As an adult, you enjoy many freedoms, among them the freedom to pick up and move to somewhere else in pursuit of employment, to be closer to family, or simply because you want a change of scenery. This can become more difficult when you’re in a divorce situation that involves children.
Moving Away After a Divorce
Historically, the state of Colorado has placed limitations on divorced parents wishing to relocate out of state. While a parent has the right to move wherever he or she wants, Colorado retains jurisdiction over the children and requires that any relocation of a child that will substantially change the parenting time of the other parent must first be approved by the other parent or the Court.
In other words, moving out of state after divorce and keeping custody of your children is difficult.
Currently, divorcing or divorced parents may face legal hurdles if they plan to relocate with children, especially if this interrupts already agreed-upon custody arrangements and parenting time. Whether you’re looking to relocate or you want to stop a custodial parent from doing so, you’ll need the help of a qualified relocation lawyer like the experts at Curtis Law Firm to guide you through the process and help you understand your options.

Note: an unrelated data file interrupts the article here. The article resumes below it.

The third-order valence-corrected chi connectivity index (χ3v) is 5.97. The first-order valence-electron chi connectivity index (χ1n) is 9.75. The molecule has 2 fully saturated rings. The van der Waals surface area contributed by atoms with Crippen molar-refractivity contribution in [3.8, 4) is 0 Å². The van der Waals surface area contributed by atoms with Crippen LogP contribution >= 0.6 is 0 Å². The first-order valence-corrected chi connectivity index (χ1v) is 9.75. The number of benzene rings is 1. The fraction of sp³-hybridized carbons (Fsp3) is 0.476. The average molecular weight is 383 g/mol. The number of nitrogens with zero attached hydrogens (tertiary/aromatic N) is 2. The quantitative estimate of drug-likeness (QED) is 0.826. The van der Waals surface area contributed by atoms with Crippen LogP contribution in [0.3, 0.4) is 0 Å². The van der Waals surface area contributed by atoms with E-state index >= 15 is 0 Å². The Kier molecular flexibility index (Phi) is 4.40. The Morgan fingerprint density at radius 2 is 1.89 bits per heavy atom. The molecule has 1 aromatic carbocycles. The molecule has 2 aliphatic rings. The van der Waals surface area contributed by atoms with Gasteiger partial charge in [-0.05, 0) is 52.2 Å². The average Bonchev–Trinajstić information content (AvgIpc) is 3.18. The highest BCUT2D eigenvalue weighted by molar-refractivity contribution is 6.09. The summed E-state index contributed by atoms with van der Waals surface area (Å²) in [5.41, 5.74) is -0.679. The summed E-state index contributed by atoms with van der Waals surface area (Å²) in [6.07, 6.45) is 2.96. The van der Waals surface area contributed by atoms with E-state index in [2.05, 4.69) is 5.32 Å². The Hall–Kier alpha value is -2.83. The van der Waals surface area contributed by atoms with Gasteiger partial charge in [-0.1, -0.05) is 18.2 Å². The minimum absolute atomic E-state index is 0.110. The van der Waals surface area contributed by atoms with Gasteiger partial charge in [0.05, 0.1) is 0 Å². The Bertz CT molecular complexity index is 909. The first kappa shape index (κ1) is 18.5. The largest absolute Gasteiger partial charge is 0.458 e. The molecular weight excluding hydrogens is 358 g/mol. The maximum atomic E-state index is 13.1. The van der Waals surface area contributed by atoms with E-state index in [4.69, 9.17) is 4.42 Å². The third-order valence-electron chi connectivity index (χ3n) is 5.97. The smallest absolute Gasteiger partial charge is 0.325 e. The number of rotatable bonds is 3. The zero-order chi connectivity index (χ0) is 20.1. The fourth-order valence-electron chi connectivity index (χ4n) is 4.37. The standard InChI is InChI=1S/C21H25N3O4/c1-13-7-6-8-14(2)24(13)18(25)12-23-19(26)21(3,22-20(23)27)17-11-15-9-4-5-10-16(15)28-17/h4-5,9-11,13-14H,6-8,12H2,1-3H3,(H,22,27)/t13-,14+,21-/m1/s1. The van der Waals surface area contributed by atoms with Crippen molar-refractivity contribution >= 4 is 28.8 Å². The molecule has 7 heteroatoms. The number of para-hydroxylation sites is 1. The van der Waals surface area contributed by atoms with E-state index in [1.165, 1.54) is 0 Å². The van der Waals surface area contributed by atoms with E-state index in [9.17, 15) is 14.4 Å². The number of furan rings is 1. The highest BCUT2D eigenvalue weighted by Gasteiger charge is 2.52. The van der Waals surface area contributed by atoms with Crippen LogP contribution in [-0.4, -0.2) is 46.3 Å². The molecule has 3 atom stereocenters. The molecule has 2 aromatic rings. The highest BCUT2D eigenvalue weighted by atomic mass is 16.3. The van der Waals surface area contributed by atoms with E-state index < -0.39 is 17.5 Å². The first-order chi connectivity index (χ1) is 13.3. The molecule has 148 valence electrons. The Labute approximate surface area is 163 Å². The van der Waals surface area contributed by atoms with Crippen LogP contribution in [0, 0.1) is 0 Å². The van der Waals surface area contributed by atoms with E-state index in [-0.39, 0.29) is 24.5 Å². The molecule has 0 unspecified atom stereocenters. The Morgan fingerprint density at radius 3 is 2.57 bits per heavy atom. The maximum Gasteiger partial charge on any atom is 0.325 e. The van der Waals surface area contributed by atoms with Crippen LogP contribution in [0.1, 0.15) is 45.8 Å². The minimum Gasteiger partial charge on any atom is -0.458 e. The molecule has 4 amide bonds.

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When parents decide to end their marriage or file for legal separation in Colorado, they are subject to an immediate injunction that stops either parent from removing children from the state, even temporarily, without the express permission of the other parent, or alternately, the court. The court may grant permission to visit other states with little fuss, especially for the purposes of vacation or visiting extended family, for example, but it is extremely difficult to convince the court to allow for relocation while a divorce is underway.
Relocation During a Custody Determination
While the courts recognize that one or both parents may wish to relocate after divorce in order to seek employment, live near a family support system, or simply start over in a new place, the court must find that such a relocation is in the best interests of children. If a parent expresses a desire to relocate, it can have an impact on the outcome of a custody battle.
Courts will not deny a parent the right to relocate if he/she makes intentions known during the custody hearing. However, the court can decide whether children will be allowed to relocate with the parent that moves, or if permission to move the children will be denied, essentially placing them in the custody of the parent that stays. A parenting schedule will be based upon this decision.
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